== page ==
Actually just found a reference to the one that you had the picture to. It is a 13S3P battery, but what is not clear to me is if it is LiPO or LifePO4. To me it seems to indicate that it is a LiPO battery which is some thing I would not consider because of the fire hazzard. It makes sense also because 13S would be using a cell voltage of 3.7v which is a LiPO cell.

LifePO4 cells have a voltage of 3.2v which is why I was originally thinking it might be a 15S battery. With a LifePO4 battery you don't have quite the power density that you do with LiPO, but you don't run the risk of the battery bursting into flames either. Given that you would have this battery in your vehicle (even just for a little bit) I would not run the risk.

-- 

Gerard Hickey / WTØF          

 

image001.jpg

Derek Chauran

unread,
Jun 3, 2022, 8:26:55 PMJun 3
to issaqu...@googlegroups.com
I have been using a 30ah eco worthy lifepo4 and have been pleased with the performance. It has a BMS for charge and discharge and can do either at 1c.

They do let you run them in series, parallel, or series+parallel, but I can't remember if that was the brand that had a limit of 2 (24v) in series. I've seen some that will let you do 4.




From: issaqu...@googlegroups.com <issaqu...@googlegroups.com> on behalf of ba...@k7bwh.com <ba...@k7bwh.com>
Sent: Friday, June 3, 2022 4:58:40 PM
To: issaqu...@googlegroups.com <issaqu...@googlegroups.com>
Subject: RE: [IARC] why do some LiFePo4 battery have two connectors
 

Rod Johnson

unread,
Jun 3, 2022, 8:27:02 PMJun 3
to issaqu...@googlegroups.com
 "... blue ebike 12v 20ah batteries years ago? Still have mine."
  I still use mine, but they were rated as 50 AHr.
   I agree the supplied charger is very noisey on 6m, but a bit less so on HF.
  
  I was sure that those batteries had the BMS built into them, but maybe not...
  I have opened up a couple of smaller (6 AHr) ones, and found the BMS.  It was a circuit board about 2cm  x 3 cm, and about 0.5 cm thick.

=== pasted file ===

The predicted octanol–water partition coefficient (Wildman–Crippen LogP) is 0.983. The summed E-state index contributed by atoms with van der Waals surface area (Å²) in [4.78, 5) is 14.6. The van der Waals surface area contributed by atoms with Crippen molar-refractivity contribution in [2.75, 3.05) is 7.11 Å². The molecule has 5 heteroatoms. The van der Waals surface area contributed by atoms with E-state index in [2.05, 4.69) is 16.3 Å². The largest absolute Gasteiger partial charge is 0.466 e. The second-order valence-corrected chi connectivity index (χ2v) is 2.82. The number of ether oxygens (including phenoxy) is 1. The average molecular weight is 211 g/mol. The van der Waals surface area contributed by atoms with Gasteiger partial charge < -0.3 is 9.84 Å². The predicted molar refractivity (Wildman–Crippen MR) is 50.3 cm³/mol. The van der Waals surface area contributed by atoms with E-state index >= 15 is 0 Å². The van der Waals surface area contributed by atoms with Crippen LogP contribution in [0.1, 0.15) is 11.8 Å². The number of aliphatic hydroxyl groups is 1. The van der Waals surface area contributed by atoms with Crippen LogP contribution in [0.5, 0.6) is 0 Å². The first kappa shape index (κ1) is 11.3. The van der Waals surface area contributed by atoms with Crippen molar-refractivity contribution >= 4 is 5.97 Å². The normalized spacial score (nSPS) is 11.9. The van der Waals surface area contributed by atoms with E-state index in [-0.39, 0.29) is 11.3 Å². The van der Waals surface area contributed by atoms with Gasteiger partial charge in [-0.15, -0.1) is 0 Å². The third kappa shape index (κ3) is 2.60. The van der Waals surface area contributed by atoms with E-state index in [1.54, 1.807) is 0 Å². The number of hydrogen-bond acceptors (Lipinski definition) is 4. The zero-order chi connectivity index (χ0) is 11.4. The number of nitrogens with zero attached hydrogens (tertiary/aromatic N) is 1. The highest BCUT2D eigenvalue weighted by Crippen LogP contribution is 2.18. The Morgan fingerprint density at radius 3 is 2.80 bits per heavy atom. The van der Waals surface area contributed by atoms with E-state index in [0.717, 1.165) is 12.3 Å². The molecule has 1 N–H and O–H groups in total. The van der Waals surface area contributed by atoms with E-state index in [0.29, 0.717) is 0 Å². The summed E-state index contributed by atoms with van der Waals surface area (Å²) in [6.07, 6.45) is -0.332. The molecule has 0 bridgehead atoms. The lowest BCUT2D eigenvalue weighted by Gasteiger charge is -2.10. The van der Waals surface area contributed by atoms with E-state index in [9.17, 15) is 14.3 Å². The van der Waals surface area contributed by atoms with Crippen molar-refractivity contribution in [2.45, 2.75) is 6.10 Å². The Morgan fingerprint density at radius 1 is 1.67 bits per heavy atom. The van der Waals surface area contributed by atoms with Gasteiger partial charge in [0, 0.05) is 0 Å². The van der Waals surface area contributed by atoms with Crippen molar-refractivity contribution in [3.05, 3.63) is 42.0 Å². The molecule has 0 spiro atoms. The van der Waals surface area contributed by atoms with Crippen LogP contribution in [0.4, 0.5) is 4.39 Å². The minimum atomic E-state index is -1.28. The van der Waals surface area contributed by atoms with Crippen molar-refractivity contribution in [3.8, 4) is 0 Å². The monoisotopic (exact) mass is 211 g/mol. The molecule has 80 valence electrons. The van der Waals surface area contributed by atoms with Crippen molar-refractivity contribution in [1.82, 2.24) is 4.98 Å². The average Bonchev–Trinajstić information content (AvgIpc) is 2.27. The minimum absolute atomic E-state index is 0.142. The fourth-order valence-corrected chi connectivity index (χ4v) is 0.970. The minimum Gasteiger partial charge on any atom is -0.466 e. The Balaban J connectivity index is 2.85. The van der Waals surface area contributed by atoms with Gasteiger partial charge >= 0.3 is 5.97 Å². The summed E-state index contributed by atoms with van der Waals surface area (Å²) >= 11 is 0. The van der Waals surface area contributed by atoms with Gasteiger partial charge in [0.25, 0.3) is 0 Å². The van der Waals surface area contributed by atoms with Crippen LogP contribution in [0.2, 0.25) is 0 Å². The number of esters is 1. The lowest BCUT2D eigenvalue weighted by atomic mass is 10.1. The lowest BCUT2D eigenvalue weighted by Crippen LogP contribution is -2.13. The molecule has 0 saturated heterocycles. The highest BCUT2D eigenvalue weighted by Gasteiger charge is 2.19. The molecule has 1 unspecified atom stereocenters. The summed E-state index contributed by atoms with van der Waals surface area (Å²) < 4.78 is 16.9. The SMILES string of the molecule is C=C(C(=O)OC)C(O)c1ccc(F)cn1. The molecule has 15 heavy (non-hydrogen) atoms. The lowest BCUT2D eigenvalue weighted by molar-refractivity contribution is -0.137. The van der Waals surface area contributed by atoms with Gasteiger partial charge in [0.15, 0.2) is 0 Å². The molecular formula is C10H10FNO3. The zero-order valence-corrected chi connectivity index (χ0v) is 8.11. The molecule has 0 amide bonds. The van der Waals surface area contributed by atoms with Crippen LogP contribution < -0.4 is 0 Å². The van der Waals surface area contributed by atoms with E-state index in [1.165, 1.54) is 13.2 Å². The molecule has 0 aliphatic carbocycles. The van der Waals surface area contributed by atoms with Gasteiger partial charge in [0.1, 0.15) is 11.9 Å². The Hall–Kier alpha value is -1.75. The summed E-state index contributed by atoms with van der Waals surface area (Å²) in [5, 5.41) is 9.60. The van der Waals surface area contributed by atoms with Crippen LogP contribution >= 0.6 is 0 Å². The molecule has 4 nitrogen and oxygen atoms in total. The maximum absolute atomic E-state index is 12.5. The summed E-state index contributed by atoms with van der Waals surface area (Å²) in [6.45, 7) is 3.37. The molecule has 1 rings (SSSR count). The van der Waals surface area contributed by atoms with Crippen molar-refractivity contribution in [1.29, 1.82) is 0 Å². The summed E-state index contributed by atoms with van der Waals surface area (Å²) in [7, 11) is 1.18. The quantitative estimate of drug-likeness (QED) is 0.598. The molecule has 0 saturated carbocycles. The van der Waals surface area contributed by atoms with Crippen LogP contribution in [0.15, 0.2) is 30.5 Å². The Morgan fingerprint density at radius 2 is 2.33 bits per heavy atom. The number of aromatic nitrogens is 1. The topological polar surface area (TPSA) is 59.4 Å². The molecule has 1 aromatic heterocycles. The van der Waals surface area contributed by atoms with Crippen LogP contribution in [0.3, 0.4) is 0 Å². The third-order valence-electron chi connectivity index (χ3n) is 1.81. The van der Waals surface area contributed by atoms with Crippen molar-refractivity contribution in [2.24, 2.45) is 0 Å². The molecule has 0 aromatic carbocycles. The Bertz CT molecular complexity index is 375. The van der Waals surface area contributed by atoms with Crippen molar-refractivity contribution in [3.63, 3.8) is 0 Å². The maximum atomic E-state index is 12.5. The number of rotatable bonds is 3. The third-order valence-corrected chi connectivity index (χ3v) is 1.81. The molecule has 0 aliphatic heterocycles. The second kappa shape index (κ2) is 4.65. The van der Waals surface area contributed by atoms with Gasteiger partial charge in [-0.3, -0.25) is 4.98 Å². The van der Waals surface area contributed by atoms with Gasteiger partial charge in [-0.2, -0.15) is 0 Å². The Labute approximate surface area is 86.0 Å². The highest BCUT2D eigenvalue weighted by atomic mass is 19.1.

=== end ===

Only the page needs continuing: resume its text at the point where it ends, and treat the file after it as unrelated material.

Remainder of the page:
It was on top of the four cells, with a thin rigid plastic cover under the top over-wrap.   There was no indication of a bump or bubble either.
   I may be wrong with my assessment of the BMS only being connected to the charging input.
  As Mihai pointed out, there is the ability to shut off the output when the terminal voltage drops too low.  I had completely forgotten about that capability, so there must be the parallel connection betewen the charging lead and the heavier output leads, as others have mentioned.
  I have to agree, and stand corrected.
  Rod
 
 


Rod Johnson

unread,
Jun 3, 2022, 9:13:19 PMJun 3
to issaqu...@googlegroups.com
Barry,
  Your question is very interesting to me. 
  Thinking about this a bit more, since you apparently have the needed instrumentation...
  I would like to see what the charging current curve vs terminal voltage looks like,  when comparing the charge via the designed  'charge' input;  and with the same source charging via the designed 'output' connector.
  This might yield more fodder for the discussion.   If, in fact, the two connectors are in parallel; the results should be almost exactly the same.
   I had always believed the 'charging' terminal was somehow connected through the BMS in a slightly different manner. 
  I am willing to be corrected,given a bit more information.
  I have a West Mountain battery loading device, but it's loading capability it's discharge capacity is just a few amps.  With the 50 AHr capacity batteries I have, it takes a very long time to complete a test.
  Now that I think of it, the smaller batteries , which have internal BMS circuitry, have only set of terminals, and internally there is only one set of wires attached to the ends of the battery cell string, so
   that does seem to ad some credence to the thought they are all connected the same internally.